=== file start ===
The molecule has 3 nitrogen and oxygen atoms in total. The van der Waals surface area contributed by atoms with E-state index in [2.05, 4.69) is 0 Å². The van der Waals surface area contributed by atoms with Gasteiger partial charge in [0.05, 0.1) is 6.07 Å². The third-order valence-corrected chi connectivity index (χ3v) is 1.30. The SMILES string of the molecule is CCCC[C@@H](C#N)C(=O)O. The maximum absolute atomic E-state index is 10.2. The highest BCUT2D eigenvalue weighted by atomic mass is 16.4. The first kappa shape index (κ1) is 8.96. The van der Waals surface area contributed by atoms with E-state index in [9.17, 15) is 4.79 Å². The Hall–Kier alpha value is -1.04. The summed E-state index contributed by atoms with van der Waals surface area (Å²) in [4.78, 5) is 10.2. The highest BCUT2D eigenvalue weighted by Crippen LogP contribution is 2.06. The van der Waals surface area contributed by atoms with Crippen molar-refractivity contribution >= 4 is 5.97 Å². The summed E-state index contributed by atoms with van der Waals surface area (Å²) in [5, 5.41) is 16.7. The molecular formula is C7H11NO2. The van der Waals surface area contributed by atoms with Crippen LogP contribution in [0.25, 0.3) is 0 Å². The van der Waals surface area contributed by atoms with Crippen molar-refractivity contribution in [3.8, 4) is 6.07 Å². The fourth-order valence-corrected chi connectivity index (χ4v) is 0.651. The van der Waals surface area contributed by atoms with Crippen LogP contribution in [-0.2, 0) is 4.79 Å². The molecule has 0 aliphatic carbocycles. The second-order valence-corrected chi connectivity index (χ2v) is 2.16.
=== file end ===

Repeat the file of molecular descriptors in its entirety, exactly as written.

The molecule has 3 nitrogen and oxygen atoms in total. The van der Waals surface area contributed by atoms with E-state index in [2.05, 4.69) is 0 Å². The van der Waals surface area contributed by atoms with Gasteiger partial charge in [0.05, 0.1) is 6.07 Å². The third-order valence-corrected chi connectivity index (χ3v) is 1.30. The SMILES string of the molecule is CCCC[C@@H](C#N)C(=O)O. The maximum absolute atomic E-state index is 10.2. The highest BCUT2D eigenvalue weighted by atomic mass is 16.4. The first kappa shape index (κ1) is 8.96. The van der Waals surface area contributed by atoms with E-state index in [9.17, 15) is 4.79 Å². The Hall–Kier alpha value is -1.04. The summed E-state index contributed by atoms with van der Waals surface area (Å²) in [4.78, 5) is 10.2. The highest BCUT2D eigenvalue weighted by Crippen LogP contribution is 2.06. The van der Waals surface area contributed by atoms with Crippen molar-refractivity contribution >= 4 is 5.97 Å². The summed E-state index contributed by atoms with van der Waals surface area (Å²) in [5, 5.41) is 16.7. The molecular formula is C7H11NO2. The van der Waals surface area contributed by atoms with Crippen LogP contribution in [0.25, 0.3) is 0 Å². The van der Waals surface area contributed by atoms with Crippen molar-refractivity contribution in [3.8, 4) is 6.07 Å². The fourth-order valence-corrected chi connectivity index (χ4v) is 0.651. The van der Waals surface area contributed by atoms with Crippen LogP contribution in [-0.2, 0) is 4.79 Å². The molecule has 0 aliphatic carbocycles. The second-order valence-corrected chi connectivity index (χ2v) is 2.16.